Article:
A CLOSE IN PARK
In the 1920s Oklahoma City’s population doubled from 91,295 to 185,389 – moving up from the 80th to the 43rd largest city in the United States. Despite the addition of large parks on the edge of town constructed as part of the 1910 Parks and Boulevard Plan and the existence of other quality open spaces, such as Belle Isle Amusement Park north of the city and Wheeler Park on the banks of the North Canadian River, the city still failed to provide the adequate public space for people living and working downtown. This fact was not lost on E.K. Gaylord. On March 18, 1923 he made this announcement on the front page of his paper:
“One of Oklahoma City’s greatest needs is a close in park.”
A search of the files of The Daily Oklahoman disclosed the fact that that statement had been published editorially more than a score of times in the last ten years.
And in order to “practice what it preaches,” The Oklahoma Publishing company has decided to help establish teh first down town park immediately
The park was located on the half block behind the Oklahoman building, starting at the alley on the west and extending east 275 feet to the publisher’s warehouse along the Santa Fe tracks. The depth of the park, from 4th street on the south to what used to be an alley running east-west through the center of the block on the north, was 140 feet, resulting in a park just under one acre in size.
This rendering shows the location of Oklahoman Park and the surrounding development (based on 1922 Sanborn Map – PDF).
Over the next six years Oklahoman Park greatly enhanced the quality of life in downtown, serving residents as an everyday park, and also as a central meeting place that hosted numerous downtown events, such as: sports broadcast, concerts, memorial services, and more. It was so popular in fact that it once attracted more than 15,000 people for a single event, with crowds overflowing into the streets and blocking traffic.
Oklahoman Park Time Line
To give you an idea of how this park space served Oklahoma City over the years, I have put together a time line of some notable events.
OPENING DAY / July 11, 1923
On Wednesday, July 11, 1923 at 4:00pm, Oklahoman Park officially opened and treated those in attendance to a play-by-play presentation of the Oklahoma City Indians game versus Wichita, on a large “magnetic baseball board” that relayed the movement of the game from information provided by direct wire service. The park was an instant success, as demonstrated by this photo of the crowd that was published in the next days paper.
MEMORIAL SERVICE / August 10, 1923
On this day Oklahoma Citians gathered in Oklahoman Park to pay tribute to President Warren G. Harding following his death.
BEDLAM FOOTBALL BROADCAST / October 27, 1923
The introduction of a new Football Gridgraph, a magnetic football board that displayed the game between Oklahoma and Oklahoma State to the sound of the radio broadcast. The Football Gridgraph (see below) was used to display all of the college football games for the fans that couldn’t catch the train to Norman.
DRAPED IN WINTER REMNANTS / January 11, 1925
Oklahoman Park covered in snow. This is only the second picture I have found of the park and gives some sense of how it fit behind the OPUBCO headquarters.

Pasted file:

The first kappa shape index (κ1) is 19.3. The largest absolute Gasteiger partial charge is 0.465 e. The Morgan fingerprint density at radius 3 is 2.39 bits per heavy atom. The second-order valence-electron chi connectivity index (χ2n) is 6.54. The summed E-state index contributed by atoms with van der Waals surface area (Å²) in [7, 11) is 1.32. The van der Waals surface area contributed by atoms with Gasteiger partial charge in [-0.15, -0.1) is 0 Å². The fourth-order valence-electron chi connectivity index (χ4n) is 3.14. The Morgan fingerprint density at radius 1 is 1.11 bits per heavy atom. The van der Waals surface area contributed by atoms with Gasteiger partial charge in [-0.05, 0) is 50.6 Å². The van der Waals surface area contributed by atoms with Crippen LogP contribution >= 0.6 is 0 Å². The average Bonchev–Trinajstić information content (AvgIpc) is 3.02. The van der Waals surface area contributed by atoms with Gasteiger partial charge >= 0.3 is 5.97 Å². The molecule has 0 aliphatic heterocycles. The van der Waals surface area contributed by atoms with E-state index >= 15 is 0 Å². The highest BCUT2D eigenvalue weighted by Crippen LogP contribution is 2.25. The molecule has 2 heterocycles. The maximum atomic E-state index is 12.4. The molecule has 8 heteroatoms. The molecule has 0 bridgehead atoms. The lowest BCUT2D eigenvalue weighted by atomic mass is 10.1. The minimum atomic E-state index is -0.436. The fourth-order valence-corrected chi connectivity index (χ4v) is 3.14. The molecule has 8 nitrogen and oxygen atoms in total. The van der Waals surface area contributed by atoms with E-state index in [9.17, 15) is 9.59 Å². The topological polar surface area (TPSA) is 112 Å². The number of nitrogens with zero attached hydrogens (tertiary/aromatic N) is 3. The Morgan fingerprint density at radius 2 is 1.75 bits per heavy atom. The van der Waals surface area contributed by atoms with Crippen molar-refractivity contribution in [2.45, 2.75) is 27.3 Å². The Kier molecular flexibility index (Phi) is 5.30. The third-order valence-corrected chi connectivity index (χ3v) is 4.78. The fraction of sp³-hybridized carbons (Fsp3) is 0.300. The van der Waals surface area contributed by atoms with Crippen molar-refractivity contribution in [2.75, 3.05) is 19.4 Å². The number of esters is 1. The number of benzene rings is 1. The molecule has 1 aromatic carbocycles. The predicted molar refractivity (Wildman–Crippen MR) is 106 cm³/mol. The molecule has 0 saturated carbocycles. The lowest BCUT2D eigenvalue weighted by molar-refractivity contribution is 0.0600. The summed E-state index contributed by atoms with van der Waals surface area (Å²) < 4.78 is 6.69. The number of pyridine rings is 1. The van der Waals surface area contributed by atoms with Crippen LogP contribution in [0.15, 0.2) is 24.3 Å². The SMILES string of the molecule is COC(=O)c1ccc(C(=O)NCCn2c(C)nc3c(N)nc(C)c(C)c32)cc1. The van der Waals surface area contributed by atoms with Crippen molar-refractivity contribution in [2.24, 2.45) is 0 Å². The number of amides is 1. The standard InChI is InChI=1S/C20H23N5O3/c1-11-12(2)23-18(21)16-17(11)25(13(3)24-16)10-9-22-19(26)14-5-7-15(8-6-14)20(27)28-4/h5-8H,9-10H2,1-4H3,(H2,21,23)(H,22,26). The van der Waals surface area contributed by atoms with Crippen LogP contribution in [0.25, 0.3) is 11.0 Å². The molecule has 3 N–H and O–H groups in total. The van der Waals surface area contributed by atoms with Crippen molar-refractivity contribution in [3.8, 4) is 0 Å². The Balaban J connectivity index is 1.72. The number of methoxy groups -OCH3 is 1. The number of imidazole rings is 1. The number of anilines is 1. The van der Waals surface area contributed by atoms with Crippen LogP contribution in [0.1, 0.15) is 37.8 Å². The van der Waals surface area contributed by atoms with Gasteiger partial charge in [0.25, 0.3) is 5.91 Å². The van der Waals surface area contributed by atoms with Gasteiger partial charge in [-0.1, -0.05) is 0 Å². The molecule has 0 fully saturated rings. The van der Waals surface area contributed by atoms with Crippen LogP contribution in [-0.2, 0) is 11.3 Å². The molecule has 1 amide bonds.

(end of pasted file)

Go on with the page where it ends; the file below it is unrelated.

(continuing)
WORLD SERIES / October 6, 1926
Each year fans would gather to watch and listen to the broadcast of the World Series. On this day they got a special treat as Babe Ruth set a World Series record by hitting three home runs in Game 4 of the series.
THE BATTLE OF THE LONG COUNT / September 22, 1927
On this day, crowds of Oklahoma City residents – between fifteen and sixteen thousand – turned out to listen to a broadcast of what would be known as The Battle of the Long Count, a boxing rematch between Heavyweight champion Gene Tunney and former champion Jack Dempsey, that was broadcast live from Soldier Field in Chicago. The crowd was so large in fact that “long before the gong sounded on the first round, the crowds had overflowed across the streets,” blocking traffic on surround streets. “It was an outing for Oklahoma City.”
THE END OF OKLAHOMAN PARK / July 7, 1929
From the start Mr. Gaylord knew that as some point the Oklahoman would need the land for the expansion of their facilities. In 1929 that day finally came when the paper announced that construction of a new modern publishing plant was set to take place on the site of Oklahoman Park. Oklahoman Park served the City’s residents for six years thanks to the generosity and vision of a great city leader.
A GREAT NEW PUBLIC SPACE
This great public space was a major amenity to downtown Oklahoma City. It was more than just another park. It helped meet the public space needs for surrounding residents and broader Oklahoma City community. Just as E.K. Gaylord noted of the city in 1923, today Oklahoma City lacks high quality urban spaces like the Oklahoman Park. While we may no longer gather for radio broadcast or magnetic board displays, a small urban park at the corner of 4th and Broadway would be a welcome amenity to this area of downtown and would be utilized both on a daily basis and for numerous events and festivals.
Thankfully, the construction of the new Chamber Building provides the perfect opportunity to create a great new public space. We can create a place that helps us meet our planning objectives and captures the essence of OKC’s first urban public space. This public space will not compete with the planned Core 2 Shore park as it is quite some distance away and much, much smaller in scale. What this place can do is improve pedestrian connectivity, provide a gathering place for festivals and events and offer a great place to eat lunch for CBD workers. This park would redefine this portion of downtown and enhance the potential for new development in all of the adjoining districts – especially Automobile Alley!